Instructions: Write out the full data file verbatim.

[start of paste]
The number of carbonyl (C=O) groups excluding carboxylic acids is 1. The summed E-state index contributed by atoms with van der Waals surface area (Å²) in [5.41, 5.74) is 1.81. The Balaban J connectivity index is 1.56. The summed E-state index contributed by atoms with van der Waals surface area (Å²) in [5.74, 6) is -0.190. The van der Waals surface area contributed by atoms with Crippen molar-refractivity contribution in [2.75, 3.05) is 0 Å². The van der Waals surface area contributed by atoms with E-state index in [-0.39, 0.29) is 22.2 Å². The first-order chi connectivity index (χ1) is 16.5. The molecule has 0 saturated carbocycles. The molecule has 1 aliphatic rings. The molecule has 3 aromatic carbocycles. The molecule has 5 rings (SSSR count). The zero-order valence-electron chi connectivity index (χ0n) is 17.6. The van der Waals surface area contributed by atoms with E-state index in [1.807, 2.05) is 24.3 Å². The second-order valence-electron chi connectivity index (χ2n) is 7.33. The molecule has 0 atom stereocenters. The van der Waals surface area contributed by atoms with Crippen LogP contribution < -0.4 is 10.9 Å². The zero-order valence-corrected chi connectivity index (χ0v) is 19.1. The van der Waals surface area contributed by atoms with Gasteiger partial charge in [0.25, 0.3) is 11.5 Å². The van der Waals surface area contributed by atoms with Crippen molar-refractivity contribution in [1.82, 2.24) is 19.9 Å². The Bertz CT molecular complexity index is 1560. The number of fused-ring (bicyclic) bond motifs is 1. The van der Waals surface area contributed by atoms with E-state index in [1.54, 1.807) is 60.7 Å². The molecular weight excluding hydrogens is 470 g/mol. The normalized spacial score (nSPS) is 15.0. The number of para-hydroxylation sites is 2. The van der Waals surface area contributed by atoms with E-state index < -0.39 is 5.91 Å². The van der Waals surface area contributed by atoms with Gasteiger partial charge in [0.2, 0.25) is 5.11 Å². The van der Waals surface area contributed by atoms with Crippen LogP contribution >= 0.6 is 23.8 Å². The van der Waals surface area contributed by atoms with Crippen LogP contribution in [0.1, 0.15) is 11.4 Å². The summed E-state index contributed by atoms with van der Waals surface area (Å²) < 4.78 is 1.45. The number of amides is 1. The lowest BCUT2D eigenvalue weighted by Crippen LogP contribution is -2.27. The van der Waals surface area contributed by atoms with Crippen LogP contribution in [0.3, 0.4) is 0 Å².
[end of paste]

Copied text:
The number of carbonyl (C=O) groups excluding carboxylic acids is 1. The summed E-state index contributed by atoms with van der Waals surface area (Å²) in [5.41, 5.74) is 1.81. The Balaban J connectivity index is 1.56. The summed E-state index contributed by atoms with van der Waals surface area (Å²) in [5.74, 6) is -0.190. The van der Waals surface area contributed by atoms with Crippen molar-refractivity contribution in [2.75, 3.05) is 0 Å². The van der Waals surface area contributed by atoms with E-state index in [-0.39, 0.29) is 22.2 Å². The first-order chi connectivity index (χ1) is 16.5. The molecule has 0 saturated carbocycles. The molecule has 1 aliphatic rings. The molecule has 3 aromatic carbocycles. The molecule has 5 rings (SSSR count). The zero-order valence-electron chi connectivity index (χ0n) is 17.6. The van der Waals surface area contributed by atoms with E-state index in [1.807, 2.05) is 24.3 Å². The second-order valence-electron chi connectivity index (χ2n) is 7.33. The molecule has 0 atom stereocenters. The van der Waals surface area contributed by atoms with Crippen LogP contribution < -0.4 is 10.9 Å². The zero-order valence-corrected chi connectivity index (χ0v) is 19.1. The van der Waals surface area contributed by atoms with Gasteiger partial charge in [0.25, 0.3) is 11.5 Å². The van der Waals surface area contributed by atoms with Crippen molar-refractivity contribution in [1.82, 2.24) is 19.9 Å². The Bertz CT molecular complexity index is 1560. The number of fused-ring (bicyclic) bond motifs is 1. The van der Waals surface area contributed by atoms with E-state index in [1.54, 1.807) is 60.7 Å². The molecular weight excluding hydrogens is 470 g/mol. The normalized spacial score (nSPS) is 15.0. The number of para-hydroxylation sites is 2. The van der Waals surface area contributed by atoms with E-state index < -0.39 is 5.91 Å². The van der Waals surface area contributed by atoms with Gasteiger partial charge in [0.2, 0.25) is 5.11 Å². The van der Waals surface area contributed by atoms with Crippen LogP contribution >= 0.6 is 23.8 Å². The van der Waals surface area contributed by atoms with Crippen LogP contribution in [0.1, 0.15) is 11.4 Å². The summed E-state index contributed by atoms with van der Waals surface area (Å²) < 4.78 is 1.45. The number of amides is 1. The lowest BCUT2D eigenvalue weighted by Crippen LogP contribution is -2.27. The van der Waals surface area contributed by atoms with Crippen LogP contribution in [0.3, 0.4) is 0 Å².